Each player receives, one player shield, one dry-erase marker, four vowel tokens and Seven consonant tokens
The Vanilla and Spicy Clue decks are shuffled separately, with four cards from each deck dealt between the players. For your first game, the manual recommends selecting four specific cards from each deck rather than dealing them at random.
The Berry Tokens are placed in reach of both players.
Behind their player shields, each player looks at the eleven letters they have received and writes down a secret word. Their word can use all or even just one of their letters. But it cannot be a proper noun and it must be spelt correctly.
Once both players have decided on their secret word, they fold down their shield to hide it from the other player. Then both players swap their letters with each other. They now must try to guess each other’s secret words.
In order to make this daunting task possible, players can activate a clue card on their turn. Clue cards come in two distinct flavours. Vanilla, which is the safe option, or spicy, involve an element of risk for better information. When a clue is activated, the opponent provides the relevant information then receives the number of Berry Tokens the clue is worth. Berry Tokens are worth one point each at the end of the game.
Once a player thinks they know their opponent’s secret word, they can spend their turn attempting a guess. However, if they are wrong, their opponent receives two Berry Tokens, and the game continues.
If a player’s word has been guessed and they hold fewer Berry Tokens than their opponent, they lose. If they have the same amount or more, they keep playing until both words are guessed or the other player receives more Berry Tokens.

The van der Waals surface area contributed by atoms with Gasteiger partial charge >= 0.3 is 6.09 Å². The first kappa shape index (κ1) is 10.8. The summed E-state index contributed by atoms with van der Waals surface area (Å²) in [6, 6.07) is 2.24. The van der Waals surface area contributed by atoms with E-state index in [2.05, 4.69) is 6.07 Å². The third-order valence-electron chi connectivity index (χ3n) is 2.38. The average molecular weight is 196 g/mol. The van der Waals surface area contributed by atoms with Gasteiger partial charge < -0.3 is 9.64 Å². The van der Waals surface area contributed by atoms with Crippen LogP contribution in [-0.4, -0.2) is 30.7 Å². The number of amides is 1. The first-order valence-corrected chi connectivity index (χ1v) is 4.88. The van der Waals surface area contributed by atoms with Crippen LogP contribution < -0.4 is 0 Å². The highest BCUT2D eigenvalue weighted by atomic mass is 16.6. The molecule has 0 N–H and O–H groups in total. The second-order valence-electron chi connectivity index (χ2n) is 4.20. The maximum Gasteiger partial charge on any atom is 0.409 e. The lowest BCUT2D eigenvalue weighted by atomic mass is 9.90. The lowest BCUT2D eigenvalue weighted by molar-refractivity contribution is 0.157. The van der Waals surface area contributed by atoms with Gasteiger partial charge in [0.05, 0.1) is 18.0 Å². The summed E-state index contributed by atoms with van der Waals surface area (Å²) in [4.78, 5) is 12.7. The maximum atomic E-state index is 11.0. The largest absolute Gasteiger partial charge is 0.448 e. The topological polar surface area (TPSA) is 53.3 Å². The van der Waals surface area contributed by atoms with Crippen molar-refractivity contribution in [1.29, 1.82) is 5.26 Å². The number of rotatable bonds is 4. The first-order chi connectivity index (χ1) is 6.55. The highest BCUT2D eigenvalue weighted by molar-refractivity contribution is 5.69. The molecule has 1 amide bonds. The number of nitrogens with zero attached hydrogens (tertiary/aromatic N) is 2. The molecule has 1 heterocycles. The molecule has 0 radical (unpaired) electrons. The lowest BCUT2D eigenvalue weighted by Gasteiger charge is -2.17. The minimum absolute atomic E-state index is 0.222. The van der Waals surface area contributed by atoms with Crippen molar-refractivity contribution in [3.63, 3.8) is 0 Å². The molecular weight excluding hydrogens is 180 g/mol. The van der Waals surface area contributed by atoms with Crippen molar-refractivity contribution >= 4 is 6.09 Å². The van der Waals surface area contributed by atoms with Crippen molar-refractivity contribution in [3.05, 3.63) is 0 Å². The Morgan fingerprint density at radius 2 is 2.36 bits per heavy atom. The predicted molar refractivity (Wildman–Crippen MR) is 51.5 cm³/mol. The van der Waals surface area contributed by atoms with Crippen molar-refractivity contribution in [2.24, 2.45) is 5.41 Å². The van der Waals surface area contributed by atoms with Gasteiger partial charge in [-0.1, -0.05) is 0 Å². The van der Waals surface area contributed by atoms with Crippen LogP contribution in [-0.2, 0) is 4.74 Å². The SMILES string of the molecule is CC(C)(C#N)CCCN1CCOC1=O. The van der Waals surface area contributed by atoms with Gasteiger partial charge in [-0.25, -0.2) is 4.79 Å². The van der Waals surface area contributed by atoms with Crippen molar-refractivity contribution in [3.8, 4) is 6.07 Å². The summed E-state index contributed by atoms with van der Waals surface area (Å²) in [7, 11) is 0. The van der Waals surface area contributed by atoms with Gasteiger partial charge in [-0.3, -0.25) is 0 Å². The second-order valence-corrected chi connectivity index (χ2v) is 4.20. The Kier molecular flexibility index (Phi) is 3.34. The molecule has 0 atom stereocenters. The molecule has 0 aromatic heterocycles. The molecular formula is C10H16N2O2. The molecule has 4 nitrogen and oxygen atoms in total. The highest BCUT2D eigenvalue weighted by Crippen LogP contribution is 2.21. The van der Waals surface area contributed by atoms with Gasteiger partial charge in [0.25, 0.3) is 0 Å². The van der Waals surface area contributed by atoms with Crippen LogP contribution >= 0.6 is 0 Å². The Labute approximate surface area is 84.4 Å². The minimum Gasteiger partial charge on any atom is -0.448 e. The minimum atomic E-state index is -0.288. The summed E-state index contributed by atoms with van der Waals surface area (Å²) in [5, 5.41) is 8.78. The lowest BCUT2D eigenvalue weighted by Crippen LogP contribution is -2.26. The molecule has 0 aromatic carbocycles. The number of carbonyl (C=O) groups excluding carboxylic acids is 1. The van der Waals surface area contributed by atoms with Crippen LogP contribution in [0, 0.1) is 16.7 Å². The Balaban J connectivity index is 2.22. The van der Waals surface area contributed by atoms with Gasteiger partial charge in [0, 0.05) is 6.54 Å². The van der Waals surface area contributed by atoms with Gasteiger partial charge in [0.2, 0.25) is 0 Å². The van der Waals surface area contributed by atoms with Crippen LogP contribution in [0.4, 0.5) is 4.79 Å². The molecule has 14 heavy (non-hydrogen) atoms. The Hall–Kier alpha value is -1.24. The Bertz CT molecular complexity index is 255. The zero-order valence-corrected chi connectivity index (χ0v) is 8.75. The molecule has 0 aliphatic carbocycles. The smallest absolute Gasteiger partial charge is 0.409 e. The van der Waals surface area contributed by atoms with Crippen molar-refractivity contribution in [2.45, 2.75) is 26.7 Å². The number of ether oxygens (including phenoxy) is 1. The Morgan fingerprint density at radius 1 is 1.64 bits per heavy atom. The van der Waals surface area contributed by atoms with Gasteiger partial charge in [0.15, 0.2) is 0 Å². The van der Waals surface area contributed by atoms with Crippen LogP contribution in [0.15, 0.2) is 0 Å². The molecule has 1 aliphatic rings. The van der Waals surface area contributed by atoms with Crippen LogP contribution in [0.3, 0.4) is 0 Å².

The player with the most Berry Tokens wins the game.
There’s nothing flashy about A Little Wordy, but there is plenty of charm. It plays so fast that it is ideal as a filler between larger games at a game’s night but so crunchy and engaging that you always want to play just one more game.
What makes this game stand out from other guessing games is that simply guessing your opponent’s word fastest is not the aim. Instead, it’s about doing it in such a way as to not give too many points away. Failed guesses are worth more tokens than some clue cards, so you are encouraged to only attempt a guess if you are very sure. It forces you to weigh up whether gifting your opponent four tokens to learn the first letter of their word is a worthwhile trade.
The downside to all this is that sometimes the tiles drawn can provide more options than others. It is hard to say whether this is a problem with myself or the game. In one game I spent five whole minutes trying to come up with something, anything other than the word “bean”. My opponent guessed it as soon as he looked at my tiles.
In another round, I was able to use all my letters to form “fabricating”. For me, this is evidence that there is a luck element to the game. Some rounds are just easier than others, and that is unavoidable.
These are two extreme examples drawn from at least forty plays of this game. More often than not, it provides a surprisingly thoughtful conundrum for a game with such a whimsical presentation.
The art on the cards in A Little Wordy is drawn by cartoonist Matthew Inman (The Oatmeal), is as delightful as it is abstract. The art itself serves no purpose as each clue has a name only loosely related to the image, to the point where it can be detrimental.
It is unfortunate that the game only accommodates two players. The rules suggest a team variant.
Any game that plays fast and can appeal to everyone belongs in any avid gamer’s collection, even if only to serve as an introduction to the hobby. However, this game is accessible enough that even if you don’t play games often, you will find time for it.